You find some okay pictures and you send them off to your friend. Then you pack up and lay down on your slim hostel mattress. You turn one way, then the other, and back the one way. Right on time, the tears burn through your corneas, sear your lids and slide out the corners of your eyes. You sigh a heavy sigh; it will be another very long night.



Come, what’s all this noise about women and an innate complexity? “Women are complex, difficult, unpredictable, irritable, erratic, incomprehensible”… is all I ever heard as a growing child. As I grew, the talk only got worse; interestingly, I discovered the even more distorted opinion that women are indeed in support of this peddled talk. I mean, WHO in their right mind would want to be complex and difficult and unpredictable and irritable and erratic and incomprehensible? Apparently, the answer is women.

I refuse to accept that. On behalf of the beautiful good women my life’s path has harbored in the past and present, I refuse to see this talk of complexity as anything but hokus pokus.


It was Mother’s day yesterday; in appreciation of motherhood and in essence, women, I present my proof…





1. Everywoman likes to be called baby, ESPECIALLY if she says she doesn’t.

2. No woman likes to be called Mama Izuu or Mama Aliyu or Iya Momoh.

3. Everywoman will smile, REALLY smile, when you compliment her looks, especially her hair AND more especially if it’s true.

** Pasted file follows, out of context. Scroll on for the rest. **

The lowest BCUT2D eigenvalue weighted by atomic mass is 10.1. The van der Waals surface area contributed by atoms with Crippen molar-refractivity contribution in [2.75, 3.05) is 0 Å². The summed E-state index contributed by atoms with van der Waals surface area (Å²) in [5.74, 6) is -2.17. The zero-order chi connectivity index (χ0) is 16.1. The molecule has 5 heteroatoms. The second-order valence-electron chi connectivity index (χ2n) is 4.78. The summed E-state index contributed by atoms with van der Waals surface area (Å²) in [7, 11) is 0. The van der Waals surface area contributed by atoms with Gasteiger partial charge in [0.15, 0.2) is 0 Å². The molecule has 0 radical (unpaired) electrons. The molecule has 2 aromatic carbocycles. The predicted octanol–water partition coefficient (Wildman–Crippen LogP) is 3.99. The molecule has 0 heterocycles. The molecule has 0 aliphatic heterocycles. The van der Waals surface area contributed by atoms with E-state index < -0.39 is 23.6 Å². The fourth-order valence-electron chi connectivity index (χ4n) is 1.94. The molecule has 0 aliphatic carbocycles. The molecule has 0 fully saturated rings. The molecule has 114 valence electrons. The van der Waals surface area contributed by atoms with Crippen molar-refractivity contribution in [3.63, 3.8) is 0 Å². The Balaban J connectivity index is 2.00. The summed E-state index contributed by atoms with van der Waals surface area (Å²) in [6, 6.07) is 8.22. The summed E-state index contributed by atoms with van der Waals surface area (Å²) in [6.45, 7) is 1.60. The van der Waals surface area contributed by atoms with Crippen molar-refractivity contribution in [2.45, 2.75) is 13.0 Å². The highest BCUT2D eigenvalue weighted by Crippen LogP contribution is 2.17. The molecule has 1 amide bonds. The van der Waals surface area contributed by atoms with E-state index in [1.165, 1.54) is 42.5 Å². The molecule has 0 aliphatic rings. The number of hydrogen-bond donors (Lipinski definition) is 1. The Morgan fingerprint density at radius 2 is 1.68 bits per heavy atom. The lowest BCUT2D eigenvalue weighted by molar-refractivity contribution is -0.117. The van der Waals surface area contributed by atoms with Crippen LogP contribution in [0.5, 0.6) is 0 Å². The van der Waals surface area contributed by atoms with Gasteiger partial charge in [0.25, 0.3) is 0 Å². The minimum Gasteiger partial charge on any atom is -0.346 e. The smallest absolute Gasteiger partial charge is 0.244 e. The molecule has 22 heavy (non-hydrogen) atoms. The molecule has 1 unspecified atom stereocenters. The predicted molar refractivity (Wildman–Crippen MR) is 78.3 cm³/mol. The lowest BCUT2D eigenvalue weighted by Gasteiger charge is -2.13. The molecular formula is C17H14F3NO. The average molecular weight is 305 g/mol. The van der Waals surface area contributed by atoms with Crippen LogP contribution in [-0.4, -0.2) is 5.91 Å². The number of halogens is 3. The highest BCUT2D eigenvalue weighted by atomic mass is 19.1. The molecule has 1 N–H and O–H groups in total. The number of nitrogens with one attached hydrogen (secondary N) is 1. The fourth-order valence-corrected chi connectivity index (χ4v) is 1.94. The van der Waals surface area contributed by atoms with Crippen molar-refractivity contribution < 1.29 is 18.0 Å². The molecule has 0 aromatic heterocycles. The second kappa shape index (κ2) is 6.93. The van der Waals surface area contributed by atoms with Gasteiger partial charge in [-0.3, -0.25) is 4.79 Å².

4. Any woman who yells and curses at her husband in the labor room is back there in less than a year.

5. All women like that they’re women, even with all the pain and abuse that they ever-so-complain about.

6. Everywoman classifies men into two groups – snacks and meals; snacks are flashy, sweet and brief. They only satisfy your temporary nibble needs. But meals are whole, rock-solid and for real. They hang on for the whole ride.

7. Everywoman will say she prefers ‘meals’ of course – balanced diet and all – but they all crave some sweet ‘snack’-time twice in every while.

8. Women like it when their men treat them like the weaker sex…because they know they are not.

9. Women whenever they get together, like to talk (NOT gossip) about what people did; special treatment is reserved for what people SAID.

10. Most women above 25 have told their girlfriends that all men are snakes at least twice.

10(b). All of them knew they were telling it to the real ‘snakes’


So to the woe-mongers, I say: Complicated ko…complex ni! Our women are simple…and beautifully so.





Beauty, beauty, beauty…Walter Ude captures ‘The Quintessence of Beauty’ in this piece. It got me thinking. And I’ll soon be putting those thoughts into words. Meanwhile, enjoy this ‘mindsnap’


We have been coached to abstract the idea of beauty as being perfect; Perfect physique, perfect eyes, perfect nose, perfect lips, and perfect hair – in other words, too perfect to be human.

It seems to me that once you have moved up your way to the top of the entertainment industry and have being elevated from being a mere human to a super-perfect star, then – and only then – can you be called “beautiful”.

The question of who decides who is beautiful is one that has always puzzled me. So I did a bit of investigating on my own. I asked around for my usual company to define beauty. I got answers like “J-Lo”, “Brad Pitt”, “Halle Berry”, and “Beyoncé”. In some instances, some even tossed out “Genevieve Nnaji” and “RMD”. I rest my case.